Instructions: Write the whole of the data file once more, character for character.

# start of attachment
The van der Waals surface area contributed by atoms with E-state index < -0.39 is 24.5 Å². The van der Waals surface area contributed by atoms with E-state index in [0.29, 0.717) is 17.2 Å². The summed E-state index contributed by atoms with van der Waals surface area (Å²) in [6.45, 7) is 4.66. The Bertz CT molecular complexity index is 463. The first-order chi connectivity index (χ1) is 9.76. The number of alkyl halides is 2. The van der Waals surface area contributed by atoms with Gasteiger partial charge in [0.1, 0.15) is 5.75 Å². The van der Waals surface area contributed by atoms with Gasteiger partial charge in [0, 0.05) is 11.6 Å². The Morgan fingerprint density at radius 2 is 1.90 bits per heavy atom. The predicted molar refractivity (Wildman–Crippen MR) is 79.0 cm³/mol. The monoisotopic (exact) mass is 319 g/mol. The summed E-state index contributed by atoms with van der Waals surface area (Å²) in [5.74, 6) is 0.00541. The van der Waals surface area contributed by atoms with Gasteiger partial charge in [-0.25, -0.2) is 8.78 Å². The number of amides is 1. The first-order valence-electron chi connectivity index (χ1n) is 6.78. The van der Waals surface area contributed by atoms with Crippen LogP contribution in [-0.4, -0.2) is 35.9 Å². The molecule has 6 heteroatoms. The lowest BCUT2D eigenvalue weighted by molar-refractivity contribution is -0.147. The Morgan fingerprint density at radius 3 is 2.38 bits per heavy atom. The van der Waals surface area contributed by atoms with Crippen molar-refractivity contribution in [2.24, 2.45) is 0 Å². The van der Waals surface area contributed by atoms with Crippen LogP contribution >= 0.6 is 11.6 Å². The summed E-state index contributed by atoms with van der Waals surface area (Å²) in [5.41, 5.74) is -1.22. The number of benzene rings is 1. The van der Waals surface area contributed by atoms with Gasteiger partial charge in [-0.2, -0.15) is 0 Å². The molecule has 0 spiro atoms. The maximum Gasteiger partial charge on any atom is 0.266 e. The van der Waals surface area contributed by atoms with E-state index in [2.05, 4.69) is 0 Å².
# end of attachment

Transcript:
The van der Waals surface area contributed by atoms with E-state index < -0.39 is 24.5 Å². The van der Waals surface area contributed by atoms with E-state index in [0.29, 0.717) is 17.2 Å². The summed E-state index contributed by atoms with van der Waals surface area (Å²) in [6.45, 7) is 4.66. The Bertz CT molecular complexity index is 463. The first-order chi connectivity index (χ1) is 9.76. The number of alkyl halides is 2. The van der Waals surface area contributed by atoms with Gasteiger partial charge in [0.1, 0.15) is 5.75 Å². The van der Waals surface area contributed by atoms with Gasteiger partial charge in [0, 0.05) is 11.6 Å². The Morgan fingerprint density at radius 2 is 1.90 bits per heavy atom. The predicted molar refractivity (Wildman–Crippen MR) is 79.0 cm³/mol. The monoisotopic (exact) mass is 319 g/mol. The summed E-state index contributed by atoms with van der Waals surface area (Å²) in [5.74, 6) is 0.00541. The van der Waals surface area contributed by atoms with Gasteiger partial charge in [-0.25, -0.2) is 8.78 Å². The number of amides is 1. The first-order valence-electron chi connectivity index (χ1n) is 6.78. The van der Waals surface area contributed by atoms with Crippen LogP contribution in [-0.4, -0.2) is 35.9 Å². The molecule has 6 heteroatoms. The lowest BCUT2D eigenvalue weighted by molar-refractivity contribution is -0.147. The Morgan fingerprint density at radius 3 is 2.38 bits per heavy atom. The van der Waals surface area contributed by atoms with Crippen molar-refractivity contribution in [2.24, 2.45) is 0 Å². The van der Waals surface area contributed by atoms with Crippen LogP contribution >= 0.6 is 11.6 Å². The summed E-state index contributed by atoms with van der Waals surface area (Å²) in [5.41, 5.74) is -1.22. The number of benzene rings is 1. The van der Waals surface area contributed by atoms with Gasteiger partial charge in [-0.2, -0.15) is 0 Å². The molecule has 0 spiro atoms. The maximum Gasteiger partial charge on any atom is 0.266 e. The van der Waals surface area contributed by atoms with E-state index in [2.05, 4.69) is 0 Å².